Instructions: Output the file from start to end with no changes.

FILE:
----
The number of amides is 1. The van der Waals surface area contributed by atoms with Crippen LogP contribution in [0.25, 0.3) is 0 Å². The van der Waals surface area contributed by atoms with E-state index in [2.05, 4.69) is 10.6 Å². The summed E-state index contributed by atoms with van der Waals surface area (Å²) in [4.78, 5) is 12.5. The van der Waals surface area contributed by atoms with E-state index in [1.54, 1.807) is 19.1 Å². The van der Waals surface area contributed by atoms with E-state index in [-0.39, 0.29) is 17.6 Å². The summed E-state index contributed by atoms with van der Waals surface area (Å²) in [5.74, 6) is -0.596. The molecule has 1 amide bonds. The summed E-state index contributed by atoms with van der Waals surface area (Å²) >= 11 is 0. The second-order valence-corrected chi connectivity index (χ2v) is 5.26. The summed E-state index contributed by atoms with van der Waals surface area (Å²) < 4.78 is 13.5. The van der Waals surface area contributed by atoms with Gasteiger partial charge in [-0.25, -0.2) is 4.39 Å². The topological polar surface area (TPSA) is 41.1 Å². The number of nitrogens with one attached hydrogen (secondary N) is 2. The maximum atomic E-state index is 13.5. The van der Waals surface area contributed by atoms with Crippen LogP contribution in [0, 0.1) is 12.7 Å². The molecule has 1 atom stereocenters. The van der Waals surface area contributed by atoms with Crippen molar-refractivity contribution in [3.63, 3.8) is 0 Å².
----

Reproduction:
The number of amides is 1. The van der Waals surface area contributed by atoms with Crippen LogP contribution in [0.25, 0.3) is 0 Å². The van der Waals surface area contributed by atoms with E-state index in [2.05, 4.69) is 10.6 Å². The summed E-state index contributed by atoms with van der Waals surface area (Å²) in [4.78, 5) is 12.5. The van der Waals surface area contributed by atoms with E-state index in [1.54, 1.807) is 19.1 Å². The van der Waals surface area contributed by atoms with E-state index in [-0.39, 0.29) is 17.6 Å². The summed E-state index contributed by atoms with van der Waals surface area (Å²) in [5.74, 6) is -0.596. The molecule has 1 amide bonds. The summed E-state index contributed by atoms with van der Waals surface area (Å²) >= 11 is 0. The second-order valence-corrected chi connectivity index (χ2v) is 5.26. The summed E-state index contributed by atoms with van der Waals surface area (Å²) < 4.78 is 13.5. The van der Waals surface area contributed by atoms with Gasteiger partial charge in [-0.25, -0.2) is 4.39 Å². The topological polar surface area (TPSA) is 41.1 Å². The number of nitrogens with one attached hydrogen (secondary N) is 2. The maximum atomic E-state index is 13.5. The van der Waals surface area contributed by atoms with Crippen LogP contribution in [0, 0.1) is 12.7 Å². The molecule has 1 atom stereocenters. The van der Waals surface area contributed by atoms with Crippen molar-refractivity contribution in [3.63, 3.8) is 0 Å².